Back in Neplebian Heights we had developed a strong friendship with most of our neighbours. I had clients, Jason had clients, and we were still friends with many of our school and university mates. Life seemed to grow organically and social outings created themselves. Opportunities for social interaction presented themselves daily and without pomp or circumstance. At the grocery store, in the park, even at mother’s group.
Initially, upon moving to Snobsville, I had craved the constancy of these close friendships often. I felt disconnected and struggled to find a place for myself amongst the perfect lawns and large rendered facades. They had seemed beautiful, but cold and uninviting. Jason’s new role within his own company saw him working nights and as much as I rallied against the cliché, I was lonely. I longed to visit Neplebean Heights. To chat to neighbours over the fence and talk warmly about school concerts or trivia night at the local. To feel the casual intimacy of a good conversation with a great friend. In truth, I still miss it every day, but in those first few months I committed to not visiting. I knew I needed to make a go of it in Snobsville and I didn’t want to end up stuck between two worlds.
As luck would have it that is exactly where I have ended up.
Our previous neighbour Kristy Lee had invited Luke, Layla and I over for lunch, and with great trepidation I prepared us for the outing. I made a concerted effort to dress casually – not perfectly casual, like I would aim for in Snobsville, but real casual. The difference is immense. Perfectly casual – not a hair out of place, perfect fatigue marks on designer jeans, crisp white t-shirts, and leather boots – would stick out like a sore thumb in Nepleabian Heights. Real Casual means wearing what is still on the bedroom floor after falling ungraciously into bed each night. Perfectly casual requires thought and planning. Real casual laughs heartily at a planned outfit. I couldn’t in good conscience, leave the house wearing dirty jeans and thongs anymore, but I didn’t want to look ‘posh.’ That would send the wrong message. (When did I start worrying about sending messages with my wardrobe, and why does it seem like I need an ASIO clearance and a cypher to decode what these messages meant?)
I settled on my new jeans, (the pair with minimal fatigue marks), a plain white t-shirt, (non-designer), and sneakers. They were new too, and far more expensive than anything I had ever owned in Neplebian, but I felt confident and self assured. I tried to convince myself that confidence was all that mattered, but found I was second guessing myself.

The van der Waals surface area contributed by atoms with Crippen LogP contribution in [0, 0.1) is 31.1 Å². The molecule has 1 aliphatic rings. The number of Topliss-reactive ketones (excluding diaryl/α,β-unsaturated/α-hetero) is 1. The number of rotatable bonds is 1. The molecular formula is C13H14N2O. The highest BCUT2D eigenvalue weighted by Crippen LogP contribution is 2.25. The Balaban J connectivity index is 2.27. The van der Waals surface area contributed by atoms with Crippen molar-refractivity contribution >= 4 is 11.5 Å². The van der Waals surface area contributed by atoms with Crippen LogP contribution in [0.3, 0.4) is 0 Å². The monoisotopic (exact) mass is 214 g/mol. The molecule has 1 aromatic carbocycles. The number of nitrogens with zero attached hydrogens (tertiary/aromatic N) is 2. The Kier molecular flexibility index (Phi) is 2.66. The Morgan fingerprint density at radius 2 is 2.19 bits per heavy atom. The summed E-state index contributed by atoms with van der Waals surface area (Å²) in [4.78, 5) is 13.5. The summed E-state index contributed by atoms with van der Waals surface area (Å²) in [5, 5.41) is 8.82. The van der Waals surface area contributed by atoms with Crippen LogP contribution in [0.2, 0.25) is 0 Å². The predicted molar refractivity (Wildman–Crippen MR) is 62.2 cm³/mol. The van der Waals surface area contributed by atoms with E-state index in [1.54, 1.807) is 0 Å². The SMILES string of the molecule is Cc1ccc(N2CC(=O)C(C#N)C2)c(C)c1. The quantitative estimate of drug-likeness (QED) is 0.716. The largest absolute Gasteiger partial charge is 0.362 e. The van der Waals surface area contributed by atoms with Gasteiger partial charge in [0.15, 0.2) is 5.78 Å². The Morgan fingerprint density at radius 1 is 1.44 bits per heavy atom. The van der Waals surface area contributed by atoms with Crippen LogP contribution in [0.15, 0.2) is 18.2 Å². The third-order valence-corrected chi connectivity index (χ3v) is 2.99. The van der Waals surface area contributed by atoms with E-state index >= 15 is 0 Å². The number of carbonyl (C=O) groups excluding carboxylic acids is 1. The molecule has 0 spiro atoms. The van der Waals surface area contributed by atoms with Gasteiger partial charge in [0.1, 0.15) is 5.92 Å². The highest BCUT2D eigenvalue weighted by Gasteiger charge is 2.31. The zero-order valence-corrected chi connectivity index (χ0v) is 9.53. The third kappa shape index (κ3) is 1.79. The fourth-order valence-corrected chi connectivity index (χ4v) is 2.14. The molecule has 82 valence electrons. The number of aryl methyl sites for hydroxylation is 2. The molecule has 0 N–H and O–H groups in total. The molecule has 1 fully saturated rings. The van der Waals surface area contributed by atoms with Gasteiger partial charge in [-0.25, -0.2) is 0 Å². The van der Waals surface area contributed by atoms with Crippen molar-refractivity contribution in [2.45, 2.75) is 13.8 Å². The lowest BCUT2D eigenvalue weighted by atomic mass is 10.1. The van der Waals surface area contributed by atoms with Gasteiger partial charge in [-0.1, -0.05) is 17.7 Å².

Dressing Luke and Layla was even more of a challenge. The outfits I had bought them since moving to Snobsville were adorable and obviously designer labels. It was difficult to hide. In truth, there isn’t an awful lot of choice when it comes to non-designer clothes in Snobsville and People don’t seem to do hand me downs, which had previously been my sole source of clothing for them both. So I dressed them both as casually as possible too, jeans and a t-shirt and sneakers for each.
We pulled up at Kristy Lee’s house and for the first time I parked on the street. Usually I would have parked on the driveway at a friend’s place in Neplebian, but it had been a while since we’d seen each other and I didn’t want to be rude.
Kristy Lee Met us on the driveway and gave us all a giant hug. Instantly, I felt relaxed, and for the first time in quite a while I felt like I was home. She gave me an odd look as we walked in the house, (Did I have lipstick on my teeth? Should I not be wearing lipstick? I noticed her face was completely devoid of make up).
“Soooo good to see you! Come on in. Gayle’s here too.” Gayle was Kristy’s best friend from her school years and they were still tied at the hip. Kristy and her husband Eddie ran the local pub and bottle-o, and Gayle worked behind the bar. I had known Gayle for years. She was what my father would have called ‘salt f the earth.’ A kind hearted soul with a kind smile and a level head.
As I walked in Gayle shrieked with laughter, and I was somewhat taken aback.
Red faced, I stammered “What is it?” Then looking at Kristy, “Why is she laughing at me?”
Gayle answered for herself. “Sorry darl, it’s just – well look at you! Oh God, you’re one of them!”
“What do you mean?” When had I become so sensitive about my appearance?